Concept and Application Information
The National Cancer Institute (NCI) invites applications to establish the Transdisciplinary Research on Energetics and Cancer (TREC) Centers in nutrition, energetics1, energy balance, and physical activity. These Centers will involve scientists from multiple disciplines and will encompass projects spanning the biology and genetics of behavioral, socio-cultural, and environmental influences upon nutrition, physical activity, weight, energy balance, and energetics.
The Centers will focus on two great challenges in the area of energetics/energy balance and cancer and they are:
- To enhance our understanding of the mechanisms underlying the association between energy balance and carcinogenesis across the cancer continuum from causation and prevention though survival
- To develop effective innovative approaches with broad population impact at the social-environmental and policy level for prevention of obesity with particular emphases on children and critical time periods among adults where weight gain is likely to occur, such as during smoking cessation, cancer treatment, and major life transitions involving work or family.
These challenges require integration of diverse disciplines, spanning the full range of cancer research from the molecular biology of carcinogenesis to public policy research.
The primary mission of the TREC Centers is to foster collaboration among transdisciplinary teams of scientists with the goal of accelerating progress towards reducing cancer incidence, morbidity, and mortality associated with obesity, low levels of physical activity, and poor diet (See Figure 1: TREC Conceptual Model below). The second mission of these centers is to provide training opportunities for new and established scientists who can carry out integrative research on energetics, energy balance, and its consequences.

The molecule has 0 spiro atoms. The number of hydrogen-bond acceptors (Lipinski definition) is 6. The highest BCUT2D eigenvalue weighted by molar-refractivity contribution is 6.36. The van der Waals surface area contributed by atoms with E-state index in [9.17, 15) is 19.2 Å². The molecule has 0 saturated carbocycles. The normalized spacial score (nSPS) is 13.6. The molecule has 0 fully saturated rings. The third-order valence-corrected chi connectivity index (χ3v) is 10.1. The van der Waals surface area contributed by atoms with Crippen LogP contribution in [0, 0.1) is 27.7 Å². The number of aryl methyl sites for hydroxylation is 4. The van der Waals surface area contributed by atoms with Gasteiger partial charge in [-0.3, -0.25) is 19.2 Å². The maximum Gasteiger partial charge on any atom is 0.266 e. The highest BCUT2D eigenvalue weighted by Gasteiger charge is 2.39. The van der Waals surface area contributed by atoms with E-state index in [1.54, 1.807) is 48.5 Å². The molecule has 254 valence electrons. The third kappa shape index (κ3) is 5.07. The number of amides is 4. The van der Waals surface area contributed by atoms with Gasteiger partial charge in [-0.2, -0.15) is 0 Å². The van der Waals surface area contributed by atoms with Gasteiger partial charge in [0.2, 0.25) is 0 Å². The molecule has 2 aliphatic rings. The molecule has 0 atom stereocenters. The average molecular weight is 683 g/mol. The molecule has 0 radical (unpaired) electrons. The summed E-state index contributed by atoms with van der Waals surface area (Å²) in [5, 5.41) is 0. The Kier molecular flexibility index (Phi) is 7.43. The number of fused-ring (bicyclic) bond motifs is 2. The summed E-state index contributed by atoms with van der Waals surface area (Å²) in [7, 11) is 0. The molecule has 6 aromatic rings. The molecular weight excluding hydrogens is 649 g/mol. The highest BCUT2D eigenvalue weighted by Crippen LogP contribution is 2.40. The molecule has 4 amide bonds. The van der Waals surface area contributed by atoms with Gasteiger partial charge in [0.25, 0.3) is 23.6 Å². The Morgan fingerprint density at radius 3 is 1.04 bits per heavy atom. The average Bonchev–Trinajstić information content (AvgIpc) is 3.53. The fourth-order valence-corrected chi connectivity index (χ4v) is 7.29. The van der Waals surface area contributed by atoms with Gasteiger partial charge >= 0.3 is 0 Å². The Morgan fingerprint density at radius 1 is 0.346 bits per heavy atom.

Figure 1: TREC Conceptual Model
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Note: The model presented above is not comprehensive, but represents a general conceptual framework illustrating the major factors that may contribute to obesity/weight/energy balance within the context of cancer. The specific physiological mechanisms responsible for the influence of obesity/weight/energy balance on cancer are not delineated in this model. Moreover, the specific physiological, behaviors, psychological, social, environmental, and institutional mechanisms that may influence the development of obesity/weight gain/energy imbalance are not delineated.
1 Energetics -- The study of the flow and transformation of energy through living systems - The American Heritage Dictionary, 2000.
2 Physiological and Behavioral Factors contribute to the additional factors of Personality (e.g., extraversion), Psychological Factors (e.g., stress), and Cognitive Factors (e.g., beliefs)